“Wanted war criminal and Sudanese president Omar al-Bashir continues to ratchet up a campaign of violence and humanitarian assault that, if left unchecked, could one day equal his achievement in Darfur. His latest attacks included bombing villages in South Sudan, targeting refugees and creating conditions that could lead to armed conflict with the newly independent nation” [Huffington Post].

And closer to home, Ugandan President Yoweri Kaguta Museveni, during a joint press conference he held with President Salva Kiir Mayardit at the Entebbe Statehouse, called on President Omer El-Bashir to stop his aggressions against the Republic of South Sudan [allAfrica.com]. An all-weather friend of the SPLM/A and the people of South Sudan, President Museveni could offer a gateway for South Sudan to galvanize the backing of the East Africa community as well as much of the Sub-Saharan African countries within the AU in the face of Khartoum aggression.

Indispensable as the international and regional assistance might be, true salvation, however, lies within the borders of South Sudan. Whereas the effort of the Government of South Sudan through Hon. Bol Makueng, the SPLM Secretary for Information, Culture and Communication, may be appreciated as a right step in the right direction, it is not just satisfactory, given the urgency and the gravity of the current situation, for the SPLM-led government to just declare that:

“All the people of South Sudan are asked to be united behind your SPLM leadership at this time when the independence and sovereignty of the motherland is under threat from the colonial government of Sudan.” [SPLM’s Press Release]

Concerted organization and holding of public demonstrations is the answer. Imagine if the SPLM-led South Sudanese government had simultaneously organized nationwide public demonstrations in all ten states—in Juba, Wau, Torit, Bor, Malakal, Rumbek,Bentiu, Kuacjok, Aweil and Yambio. Imagine how powerful that SPLM’s press statement would have been had it been read in each of those ten capital cities, by the respective state governors flanked by all leaders of South Sudanese political parties in those states.

Imagine if President Kiir’s bloated cabinet had come out before the cameras to read that SPLM’s press release denouncing the blatant violation of South Sudan’s sovereignty by Khartoum. Better still, imagine, if President Kiir had come out, flanked by all the leaders of South Sudanese political parties in Juba, in front of international press, to criticize and rebuke Khartoum’s hostility.

Just imagine if the statement was read in front of a roaring crowds, condemning Khartoum unprovoked aggression against, and illegal incursion into, the sovereign state of South Sudan. Imagine if, before unleashing that powerful—but peaceful—tool, the government of South Sudan had intentionally invited international press to broadcast and internationalize the outrage that Khartoum’s belligerence had ignited from within the patriotic masses of South Sudan.

I mean, even if we, South Sudanese, had to grudgingly acknowledge the fact that our army, the SPLA, may not be in a perfect shape to defend and secure our borders, the effective deployment of national and international media and the efficient organization of public protestations are not endeavors that would call for the humiliating retreat of our army nor a death of anyone.

Our veteran political journalists—Atem Yaak Atem, Jacob Akol of Gurtong, Nhial Bol of The Citizen and Alfred Taban of Khartoum Monitor (though I have not heard of him since July 9th)among others—could be called upon to provide the means and the platforms to confront the government of President Al-Bashir of Sudan.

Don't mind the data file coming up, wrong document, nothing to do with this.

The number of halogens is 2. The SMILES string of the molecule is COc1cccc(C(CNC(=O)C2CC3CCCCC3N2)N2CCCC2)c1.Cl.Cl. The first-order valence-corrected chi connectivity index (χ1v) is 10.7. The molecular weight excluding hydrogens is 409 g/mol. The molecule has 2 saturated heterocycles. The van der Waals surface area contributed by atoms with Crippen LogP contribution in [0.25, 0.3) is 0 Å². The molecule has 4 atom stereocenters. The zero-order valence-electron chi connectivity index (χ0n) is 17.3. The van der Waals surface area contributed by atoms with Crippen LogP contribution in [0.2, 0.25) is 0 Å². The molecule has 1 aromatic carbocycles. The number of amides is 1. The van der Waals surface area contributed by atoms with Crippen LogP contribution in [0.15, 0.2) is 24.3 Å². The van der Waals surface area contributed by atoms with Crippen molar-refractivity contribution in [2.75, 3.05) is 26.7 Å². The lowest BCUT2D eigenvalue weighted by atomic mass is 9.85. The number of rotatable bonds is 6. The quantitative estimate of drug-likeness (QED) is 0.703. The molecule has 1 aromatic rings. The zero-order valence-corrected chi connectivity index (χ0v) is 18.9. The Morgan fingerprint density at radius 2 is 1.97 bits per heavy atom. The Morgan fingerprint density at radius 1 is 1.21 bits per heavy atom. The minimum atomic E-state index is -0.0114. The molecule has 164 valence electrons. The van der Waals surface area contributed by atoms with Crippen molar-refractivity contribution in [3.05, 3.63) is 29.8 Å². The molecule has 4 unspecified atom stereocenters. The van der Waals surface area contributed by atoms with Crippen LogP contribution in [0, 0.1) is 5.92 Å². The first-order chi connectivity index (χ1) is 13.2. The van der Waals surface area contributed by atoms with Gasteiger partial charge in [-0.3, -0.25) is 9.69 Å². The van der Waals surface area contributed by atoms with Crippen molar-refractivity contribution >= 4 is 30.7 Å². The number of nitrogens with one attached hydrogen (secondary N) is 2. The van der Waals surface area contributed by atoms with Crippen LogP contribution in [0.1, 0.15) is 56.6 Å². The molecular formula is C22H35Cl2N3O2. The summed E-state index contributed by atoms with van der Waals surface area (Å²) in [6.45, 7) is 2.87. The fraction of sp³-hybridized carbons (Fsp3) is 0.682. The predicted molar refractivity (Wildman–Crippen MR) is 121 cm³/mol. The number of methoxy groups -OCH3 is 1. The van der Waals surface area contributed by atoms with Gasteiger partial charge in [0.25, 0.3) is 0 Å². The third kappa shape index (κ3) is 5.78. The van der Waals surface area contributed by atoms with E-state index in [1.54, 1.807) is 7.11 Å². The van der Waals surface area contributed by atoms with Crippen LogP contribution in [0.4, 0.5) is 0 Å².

These veteran wordsmiths proved themselves crucial to our cause during the war of liberation. In the face of these unprecedented onslaughts from the north, President Kiir and Vice President Dr. Machar may as well recall them for this latest national duty. Similarly, Dr. James Okuk, Dengdit Ayok and Ngor Garang should make use of the public sympathy they garnered from South Sudanese, following their incarceration by President Kiir’s government.

The three gentlemen should capitalize on their predicaments—call it a blessing in disguise, making lemonade out of lemons or what have you—by leading a countrywide tour condemning the violent and irresponsible activities of Al-Bashir government against the people of South Sudan. In the process, they will kill two birds with one stone: galvanizing and solidifying South Sudanese national fury and resentment against Khartoum as well as teaching President Kiir a vital lesson about the essential role of the media in South Sudan.

And while the home front would be all up in arm, the Seventh Front—the Diaspora community—could be organize and use to inform and sensitize the international community about Khartoum bad-neighborliness. Huge three-day public demonstrations in Washington DC, New York, London, Paris, Berlin, Sidney, Nairobi, Kampala, Addis Ababa, Johannesburg etc could be as powerful and effective as sending SPLA into a full-scale war with the SAF. These could be all done smoothly without casualties, or any further danger of escalations of the violence, to worry over.

In African societies, there are two main occasions wherein public gathering is a norm: celebration of happy events and the mourning of the bad ones. We did come out on July 9, this year, to celebrate the birth of a new born baby. Sadly, that baby is now a confirmed threatened species in its mere infancy! As the mothers and fathers, brothers and sisters, aunts and uncles, nieces and nephews of this little creature, our natural impulses would have been to marshal our army toward off the danger.

But that option, understandably, carries much more risks than panacea. That, however, does not necessarily mean that we surrender the endangered baby—our sovereignty, our dignity, our future and our heritage as a nation—to the inevitability of the beckoning fate. We must embrace the press and public demonstrations to channel our anger and to fight our wars.

When push comes to shove, even media propaganda is an acceptable and justifiable tool to confront the devil. Juba must confront Khartoum’s aggression against the people of South Sudan.

You can reach PaanLuel Wël at [email protected], PaanLuel Wel (Facebook page), PaanLuelWel2011 (Twitter account) or through his blog account at: http://paanluelwel2011.wordpress.com//